Michael Braungart bumper stickers

Posted on August 31, 2008

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Michael Braungart is in NZ for the Better-by-Design CEO summit. He was in an interview with Kim Hill on Saturday (audio from RNZ). Kim did a fabulous job and the interview was highly entertaining. Braungart must face a lot of inane questions from other interviewers, at the end of the interview he thanked her her for the quality of the questioning. He also managed a great line of humility, bravado and humour (questioning the sustainability of her relationships completely floored Kim).

Braungart mused that much of his message is difficult to put on bumper stickers. He came close though:

Time to reinvent everything

Trying to be less bad not good.

Sustainable doesn’t mean do same thing over and over again

You won’t save the world by drinking champaign with small bubbles

Recycling is only good in short term – like bailing out titanic with dessert spoon instead of teaspoon

Traditional recycling not useful as things not are designed for recycling, instead they get down cycled

We want to listen to the radio, not own hazardous waste in radio

Move beyond guilt management: your footprint cannot be zero, instead try to be beneficial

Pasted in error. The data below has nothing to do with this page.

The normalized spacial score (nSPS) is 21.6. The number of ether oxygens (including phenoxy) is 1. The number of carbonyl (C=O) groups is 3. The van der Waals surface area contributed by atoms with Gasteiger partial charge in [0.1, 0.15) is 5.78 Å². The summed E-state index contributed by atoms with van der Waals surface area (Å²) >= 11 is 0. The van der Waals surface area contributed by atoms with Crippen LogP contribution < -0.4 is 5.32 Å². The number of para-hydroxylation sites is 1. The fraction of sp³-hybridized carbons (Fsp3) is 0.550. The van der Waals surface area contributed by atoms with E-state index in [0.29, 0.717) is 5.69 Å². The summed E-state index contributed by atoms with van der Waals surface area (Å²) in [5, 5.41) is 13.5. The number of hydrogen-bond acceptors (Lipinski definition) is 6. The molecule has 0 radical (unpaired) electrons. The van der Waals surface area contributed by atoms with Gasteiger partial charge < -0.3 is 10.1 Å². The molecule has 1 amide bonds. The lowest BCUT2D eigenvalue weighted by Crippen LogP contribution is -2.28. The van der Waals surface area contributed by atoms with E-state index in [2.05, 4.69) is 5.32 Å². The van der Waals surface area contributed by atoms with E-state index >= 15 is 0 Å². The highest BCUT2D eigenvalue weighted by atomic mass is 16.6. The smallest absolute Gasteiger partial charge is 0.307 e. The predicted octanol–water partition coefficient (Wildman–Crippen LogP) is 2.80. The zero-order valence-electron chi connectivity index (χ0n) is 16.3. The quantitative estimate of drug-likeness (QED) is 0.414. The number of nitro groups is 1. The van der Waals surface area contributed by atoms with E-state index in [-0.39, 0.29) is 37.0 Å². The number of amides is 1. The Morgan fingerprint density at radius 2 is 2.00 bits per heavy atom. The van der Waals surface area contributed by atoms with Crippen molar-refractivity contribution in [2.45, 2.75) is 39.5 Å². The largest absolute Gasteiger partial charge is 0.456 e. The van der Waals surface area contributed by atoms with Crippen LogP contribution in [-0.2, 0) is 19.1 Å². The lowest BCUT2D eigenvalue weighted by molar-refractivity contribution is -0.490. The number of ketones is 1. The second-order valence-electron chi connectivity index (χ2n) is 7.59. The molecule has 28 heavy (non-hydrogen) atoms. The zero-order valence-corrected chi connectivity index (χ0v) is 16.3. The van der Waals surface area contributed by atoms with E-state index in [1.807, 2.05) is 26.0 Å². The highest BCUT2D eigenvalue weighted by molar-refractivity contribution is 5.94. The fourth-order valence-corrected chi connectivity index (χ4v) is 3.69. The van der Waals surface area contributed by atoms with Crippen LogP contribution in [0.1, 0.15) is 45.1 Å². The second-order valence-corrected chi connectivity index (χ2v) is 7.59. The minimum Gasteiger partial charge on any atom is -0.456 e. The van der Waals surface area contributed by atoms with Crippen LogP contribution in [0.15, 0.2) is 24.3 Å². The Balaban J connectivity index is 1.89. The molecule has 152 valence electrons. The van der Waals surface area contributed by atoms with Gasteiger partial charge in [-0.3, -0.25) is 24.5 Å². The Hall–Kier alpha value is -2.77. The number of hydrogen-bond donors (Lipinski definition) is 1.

Keep the biosphere and technosphere separate

Add intelligence so things can become technical nutrients forever

Bush did right: he clearly said “I am an idiot”, this put responsibility in individual’s hands.

No waste: just technical nutrient management

When you do something wrong, don’t make it perfect.

Think about your footprint being beneficial, not just less bad.

I hadn’t realised how much I had been influenced by Cradle-to-Cradle. I’ve long argued that we’re barking up the wrong tree (focusing on energy saving in data centres etc without looking at wider impacts). Clearly there are implications for hardware business models (buying service rather than servers etc), but the potential to be beneficial is so much greater. We need to be using our computing skills to to create products and systems that contribute to economic, social, and environmental prosperity. I’ve spent the weekend wondering how we can apply these eco-effective ideas in other areas of computing – a model for software engineering etc. Perhaps we are already there with reuse, refactoring etc, I’m not sure.

PS In a side note: there’s research reported recently relating bumper stickers to road rage (the stickered -drivers not the slogan-readers), and advice here about developing bumper sticker campaigns (you can probably tell I’m avoiding real work).

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